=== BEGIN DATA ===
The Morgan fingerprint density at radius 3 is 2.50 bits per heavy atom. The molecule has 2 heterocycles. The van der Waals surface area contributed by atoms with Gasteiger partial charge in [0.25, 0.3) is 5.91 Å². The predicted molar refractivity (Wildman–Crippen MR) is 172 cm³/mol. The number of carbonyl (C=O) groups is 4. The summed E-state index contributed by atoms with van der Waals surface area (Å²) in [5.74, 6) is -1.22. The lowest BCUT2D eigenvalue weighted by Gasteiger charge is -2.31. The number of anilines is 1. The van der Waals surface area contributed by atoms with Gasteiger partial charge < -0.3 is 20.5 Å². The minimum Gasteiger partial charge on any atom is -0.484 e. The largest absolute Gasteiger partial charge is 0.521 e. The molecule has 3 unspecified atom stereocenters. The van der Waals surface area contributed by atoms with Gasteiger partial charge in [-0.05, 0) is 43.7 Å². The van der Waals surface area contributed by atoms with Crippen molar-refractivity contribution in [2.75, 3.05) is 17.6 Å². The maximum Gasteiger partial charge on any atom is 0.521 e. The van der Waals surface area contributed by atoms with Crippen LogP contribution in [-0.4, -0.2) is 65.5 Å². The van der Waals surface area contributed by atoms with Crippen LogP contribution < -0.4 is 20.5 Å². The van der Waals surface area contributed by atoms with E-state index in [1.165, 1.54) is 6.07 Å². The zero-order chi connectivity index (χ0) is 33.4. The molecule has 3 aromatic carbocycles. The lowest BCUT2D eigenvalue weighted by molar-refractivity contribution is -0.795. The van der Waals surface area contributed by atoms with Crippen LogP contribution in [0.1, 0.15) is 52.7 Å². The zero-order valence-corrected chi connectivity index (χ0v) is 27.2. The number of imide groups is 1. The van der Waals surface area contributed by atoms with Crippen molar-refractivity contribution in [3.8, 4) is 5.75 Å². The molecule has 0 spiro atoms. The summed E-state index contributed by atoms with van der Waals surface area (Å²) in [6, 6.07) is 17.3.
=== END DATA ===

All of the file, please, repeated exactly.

The Morgan fingerprint density at radius 3 is 2.50 bits per heavy atom. The molecule has 2 heterocycles. The van der Waals surface area contributed by atoms with Gasteiger partial charge in [0.25, 0.3) is 5.91 Å². The predicted molar refractivity (Wildman–Crippen MR) is 172 cm³/mol. The number of carbonyl (C=O) groups is 4. The summed E-state index contributed by atoms with van der Waals surface area (Å²) in [5.74, 6) is -1.22. The lowest BCUT2D eigenvalue weighted by Gasteiger charge is -2.31. The number of anilines is 1. The van der Waals surface area contributed by atoms with Gasteiger partial charge < -0.3 is 20.5 Å². The minimum Gasteiger partial charge on any atom is -0.484 e. The largest absolute Gasteiger partial charge is 0.521 e. The molecule has 3 unspecified atom stereocenters. The van der Waals surface area contributed by atoms with Gasteiger partial charge in [-0.05, 0) is 43.7 Å². The van der Waals surface area contributed by atoms with Crippen molar-refractivity contribution in [2.75, 3.05) is 17.6 Å². The maximum Gasteiger partial charge on any atom is 0.521 e. The van der Waals surface area contributed by atoms with Crippen LogP contribution in [-0.4, -0.2) is 65.5 Å². The van der Waals surface area contributed by atoms with Crippen LogP contribution < -0.4 is 20.5 Å². The van der Waals surface area contributed by atoms with E-state index in [1.165, 1.54) is 6.07 Å². The zero-order chi connectivity index (χ0) is 33.4. The molecule has 3 aromatic carbocycles. The lowest BCUT2D eigenvalue weighted by molar-refractivity contribution is -0.795. The van der Waals surface area contributed by atoms with Crippen LogP contribution in [0.1, 0.15) is 52.7 Å². The zero-order valence-corrected chi connectivity index (χ0v) is 27.2. The number of imide groups is 1. The van der Waals surface area contributed by atoms with Crippen molar-refractivity contribution in [3.8, 4) is 5.75 Å². The molecule has 0 spiro atoms. The summed E-state index contributed by atoms with van der Waals surface area (Å²) in [6, 6.07) is 17.3.